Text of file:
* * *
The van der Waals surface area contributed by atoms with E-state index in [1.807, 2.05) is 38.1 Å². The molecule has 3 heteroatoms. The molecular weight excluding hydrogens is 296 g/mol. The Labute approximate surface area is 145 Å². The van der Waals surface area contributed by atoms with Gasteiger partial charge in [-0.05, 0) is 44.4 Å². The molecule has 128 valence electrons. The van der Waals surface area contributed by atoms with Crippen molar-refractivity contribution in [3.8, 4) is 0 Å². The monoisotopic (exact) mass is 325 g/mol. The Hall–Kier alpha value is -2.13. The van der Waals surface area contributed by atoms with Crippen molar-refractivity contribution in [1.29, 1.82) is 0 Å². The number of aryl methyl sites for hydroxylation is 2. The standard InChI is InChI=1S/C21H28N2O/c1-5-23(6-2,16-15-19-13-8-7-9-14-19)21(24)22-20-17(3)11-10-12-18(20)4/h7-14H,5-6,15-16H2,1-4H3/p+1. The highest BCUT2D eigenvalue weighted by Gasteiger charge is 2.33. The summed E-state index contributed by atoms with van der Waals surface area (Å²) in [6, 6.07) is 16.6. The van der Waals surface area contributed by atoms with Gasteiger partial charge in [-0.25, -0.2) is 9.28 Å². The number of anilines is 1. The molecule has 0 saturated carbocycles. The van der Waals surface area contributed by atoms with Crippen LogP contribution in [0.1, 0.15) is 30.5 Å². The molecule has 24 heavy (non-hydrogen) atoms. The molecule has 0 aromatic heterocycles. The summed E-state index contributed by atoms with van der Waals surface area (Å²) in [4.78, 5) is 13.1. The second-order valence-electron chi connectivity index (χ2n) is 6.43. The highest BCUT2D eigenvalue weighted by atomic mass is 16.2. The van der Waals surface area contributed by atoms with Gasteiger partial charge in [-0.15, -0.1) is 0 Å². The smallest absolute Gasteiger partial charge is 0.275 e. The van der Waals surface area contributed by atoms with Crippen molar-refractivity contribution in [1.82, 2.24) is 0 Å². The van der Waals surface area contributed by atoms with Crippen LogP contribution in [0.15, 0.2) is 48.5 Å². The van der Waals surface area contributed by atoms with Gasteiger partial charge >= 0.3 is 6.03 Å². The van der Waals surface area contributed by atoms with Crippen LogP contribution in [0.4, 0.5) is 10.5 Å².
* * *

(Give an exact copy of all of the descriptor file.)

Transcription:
The van der Waals surface area contributed by atoms with E-state index in [1.807, 2.05) is 38.1 Å². The molecule has 3 heteroatoms. The molecular weight excluding hydrogens is 296 g/mol. The Labute approximate surface area is 145 Å². The van der Waals surface area contributed by atoms with Gasteiger partial charge in [-0.05, 0) is 44.4 Å². The molecule has 128 valence electrons. The van der Waals surface area contributed by atoms with Crippen molar-refractivity contribution in [3.8, 4) is 0 Å². The monoisotopic (exact) mass is 325 g/mol. The Hall–Kier alpha value is -2.13. The van der Waals surface area contributed by atoms with Crippen molar-refractivity contribution in [1.29, 1.82) is 0 Å². The number of aryl methyl sites for hydroxylation is 2. The standard InChI is InChI=1S/C21H28N2O/c1-5-23(6-2,16-15-19-13-8-7-9-14-19)21(24)22-20-17(3)11-10-12-18(20)4/h7-14H,5-6,15-16H2,1-4H3/p+1. The highest BCUT2D eigenvalue weighted by Gasteiger charge is 2.33. The summed E-state index contributed by atoms with van der Waals surface area (Å²) in [6, 6.07) is 16.6. The van der Waals surface area contributed by atoms with Gasteiger partial charge in [-0.25, -0.2) is 9.28 Å². The number of anilines is 1. The molecule has 0 saturated carbocycles. The van der Waals surface area contributed by atoms with Crippen LogP contribution in [0.1, 0.15) is 30.5 Å². The molecule has 24 heavy (non-hydrogen) atoms. The molecule has 0 aromatic heterocycles. The summed E-state index contributed by atoms with van der Waals surface area (Å²) in [4.78, 5) is 13.1. The second-order valence-electron chi connectivity index (χ2n) is 6.43. The highest BCUT2D eigenvalue weighted by atomic mass is 16.2. The van der Waals surface area contributed by atoms with Gasteiger partial charge in [-0.15, -0.1) is 0 Å². The smallest absolute Gasteiger partial charge is 0.275 e. The van der Waals surface area contributed by atoms with Crippen molar-refractivity contribution in [1.82, 2.24) is 0 Å². The van der Waals surface area contributed by atoms with Crippen LogP contribution in [0.15, 0.2) is 48.5 Å². The van der Waals surface area contributed by atoms with Gasteiger partial charge >= 0.3 is 6.03 Å². The van der Waals surface area contributed by atoms with Crippen LogP contribution in [0.4, 0.5) is 10.5 Å².